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NEWS & COMMENTARY 2008 SPEAKERS 2007 2006 2005

Saturday, December 31, 2005

Bioterrorism 'a clear and present danger'

The threat of an al-Qaeda bioterrorism attack was a "clear and
present danger of the highest order", secretary general of
international policing organisation Interpol Ronald Noble said on

He was speaking in Cape Town at the opening of an Interpol-organised workshop for African police departments on bioterrorism -- an attack using biological weapons such as anthrax, smallpox or plague.

"The threat of bioterrorism is real because the threat of terrorism is real, and the damage that terrorists seek to inflict on us defies one's imagination, as we saw on 11 September 2001," he told about 90 delegates, including 16 police chiefs, from 41 countries.

"Therefore the bioterrorist threat must be confronted and reduced on all fronts."

He said al-Qaeda had "openly claimed the right to kill four million
people" using biological and chemical weapons, and had posted
instructions on how to make these weapons on its website.

"In my view, al-Qaeda's global network, its proven capabilities, its
deadly history, its desire to do the unthinkable and the evidence
collected about its bioterrorist ambitions, ominously portend a
clear and present danger of the highest order that al-Qaeda will
perpetrate a biological terrorist attack."

No region in the world was safe.

Noble said state agencies in the United States and Europe had fared
poorly in a series of simulated attack exercises over the past few
years, partly because of their lack of experience and training in
this field and their lack of understanding of the
nature of the threat.

Unfortunately, the police and public health communities had a "very
limited" history of working together internationally in a non-
emergency or not-crisis context.

"Interpol strongly believes that the risks of bioterrorism are so
momentous that the police and the public health communities must
break down the barriers currently preventing close collaboration,
locally, nationally and internationally," he said.

National Police Commissioner Jackie Selebi, who is president of
Interpol, told journalists after the opening ceremony that though
South Africa had "received" people associated with al-Qaeda, and
that there might be a few in the country who sympathised with the
organisation, the police dealt with them ably and capably.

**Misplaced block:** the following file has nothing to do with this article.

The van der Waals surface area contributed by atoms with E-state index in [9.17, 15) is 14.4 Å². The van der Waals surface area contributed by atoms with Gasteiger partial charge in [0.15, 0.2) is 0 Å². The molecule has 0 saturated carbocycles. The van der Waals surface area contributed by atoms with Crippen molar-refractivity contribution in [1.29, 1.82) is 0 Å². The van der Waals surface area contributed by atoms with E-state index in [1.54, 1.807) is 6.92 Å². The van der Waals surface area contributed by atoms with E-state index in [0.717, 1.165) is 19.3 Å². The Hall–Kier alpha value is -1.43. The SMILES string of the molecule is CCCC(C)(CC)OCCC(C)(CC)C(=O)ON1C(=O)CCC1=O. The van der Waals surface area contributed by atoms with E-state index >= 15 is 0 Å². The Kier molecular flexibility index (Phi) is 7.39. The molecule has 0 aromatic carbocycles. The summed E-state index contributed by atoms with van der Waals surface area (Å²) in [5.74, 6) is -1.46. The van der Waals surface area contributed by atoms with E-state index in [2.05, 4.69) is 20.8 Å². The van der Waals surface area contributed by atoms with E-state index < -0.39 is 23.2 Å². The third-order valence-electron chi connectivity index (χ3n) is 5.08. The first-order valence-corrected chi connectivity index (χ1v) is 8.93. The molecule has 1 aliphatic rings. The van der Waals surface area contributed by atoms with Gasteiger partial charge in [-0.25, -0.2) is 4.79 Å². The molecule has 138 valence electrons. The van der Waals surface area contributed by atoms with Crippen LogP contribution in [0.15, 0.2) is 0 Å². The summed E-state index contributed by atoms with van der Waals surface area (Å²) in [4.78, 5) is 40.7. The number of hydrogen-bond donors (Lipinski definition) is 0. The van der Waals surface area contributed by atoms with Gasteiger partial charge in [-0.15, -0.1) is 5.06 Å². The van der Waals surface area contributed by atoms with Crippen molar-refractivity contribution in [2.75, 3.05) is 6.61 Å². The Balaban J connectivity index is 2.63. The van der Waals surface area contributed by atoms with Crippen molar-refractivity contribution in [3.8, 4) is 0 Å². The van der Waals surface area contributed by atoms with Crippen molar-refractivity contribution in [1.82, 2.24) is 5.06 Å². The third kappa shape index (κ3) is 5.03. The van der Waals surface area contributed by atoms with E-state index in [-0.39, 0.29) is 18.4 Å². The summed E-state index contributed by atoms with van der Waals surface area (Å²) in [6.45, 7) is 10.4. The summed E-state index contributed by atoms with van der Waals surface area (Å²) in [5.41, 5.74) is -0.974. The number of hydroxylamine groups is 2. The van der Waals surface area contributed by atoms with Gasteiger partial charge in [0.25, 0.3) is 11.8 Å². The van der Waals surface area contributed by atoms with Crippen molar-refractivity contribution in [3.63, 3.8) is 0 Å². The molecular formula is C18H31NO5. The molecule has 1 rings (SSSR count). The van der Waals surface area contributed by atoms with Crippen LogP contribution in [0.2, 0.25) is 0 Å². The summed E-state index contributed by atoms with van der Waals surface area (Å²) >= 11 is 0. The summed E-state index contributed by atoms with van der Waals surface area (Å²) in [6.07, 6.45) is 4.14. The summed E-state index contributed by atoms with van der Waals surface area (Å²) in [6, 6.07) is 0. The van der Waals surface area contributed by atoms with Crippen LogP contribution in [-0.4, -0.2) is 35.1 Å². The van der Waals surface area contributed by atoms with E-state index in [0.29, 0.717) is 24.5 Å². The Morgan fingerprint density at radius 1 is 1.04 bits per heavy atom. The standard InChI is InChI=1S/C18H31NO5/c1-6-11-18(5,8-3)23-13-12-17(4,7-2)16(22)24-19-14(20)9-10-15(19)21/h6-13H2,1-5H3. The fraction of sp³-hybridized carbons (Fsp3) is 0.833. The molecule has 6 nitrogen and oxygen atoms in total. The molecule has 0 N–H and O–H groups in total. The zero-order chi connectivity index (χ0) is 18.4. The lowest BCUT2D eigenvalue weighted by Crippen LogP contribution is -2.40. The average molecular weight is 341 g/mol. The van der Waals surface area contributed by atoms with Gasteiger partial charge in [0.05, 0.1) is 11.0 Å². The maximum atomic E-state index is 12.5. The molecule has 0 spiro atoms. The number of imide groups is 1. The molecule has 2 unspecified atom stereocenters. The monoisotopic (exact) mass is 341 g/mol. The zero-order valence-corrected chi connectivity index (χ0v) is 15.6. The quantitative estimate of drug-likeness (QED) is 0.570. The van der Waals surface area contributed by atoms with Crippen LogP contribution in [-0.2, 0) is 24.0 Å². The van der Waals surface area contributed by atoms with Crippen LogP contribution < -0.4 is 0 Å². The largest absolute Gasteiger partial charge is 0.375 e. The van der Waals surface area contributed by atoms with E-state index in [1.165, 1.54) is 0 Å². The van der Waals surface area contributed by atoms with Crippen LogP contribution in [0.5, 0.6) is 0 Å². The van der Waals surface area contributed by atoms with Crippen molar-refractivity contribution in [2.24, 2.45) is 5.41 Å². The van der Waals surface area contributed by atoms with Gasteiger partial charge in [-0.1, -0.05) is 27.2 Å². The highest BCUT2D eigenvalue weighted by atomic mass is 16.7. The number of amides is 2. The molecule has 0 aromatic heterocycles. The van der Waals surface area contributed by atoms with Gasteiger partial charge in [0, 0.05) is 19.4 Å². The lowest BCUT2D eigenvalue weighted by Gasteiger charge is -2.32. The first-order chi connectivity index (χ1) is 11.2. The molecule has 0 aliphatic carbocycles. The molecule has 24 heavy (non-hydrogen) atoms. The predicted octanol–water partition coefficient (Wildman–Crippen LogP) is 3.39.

"It isn't a big problem. It is a problem that we must be alive to at
all times," he said.

"So we are no staging platform, or a conduit or a platform for
attacks. We do receive and we do react to those that we receive

One of the men arrested after the July 7 bus and subway bombings in
London, Haroon Aswat, was in South Africa weeks before the attacks.

Selebi said delegates to the workshop had no doubt that they had the
capacity and the willingness, though "we may not have the
resources", to deal with any threat.

Africa, like any other continent, could be the target of
bioterrorism attack, or could be used by terrorists as a springboard.

"If it is not if, but when, then we need to be ready today, not
tomorrow. In fact we should have been ready yesterday," he said.

Noble said the workshop, which will be held behind closed doors,
followed a global conference for police chiefs at Interpol
headquarters in Lyon, France, in March this year.

The African workshop would be followed by other regional workshops in Singapore and Chile.

South African delegates include members of the police's intelligence, forensic and bomb disposal units, and a representative of the office of the surgeon general.

Interpol has set up a dedicated unit at the Lyon offices to build national and international capacity to counter the threat of bioterrorism.

Interpol hopes to raise awareness of the threat, develop police training programmes, promote new legislation and encourage inter-agency co-operation on bioterrorism.
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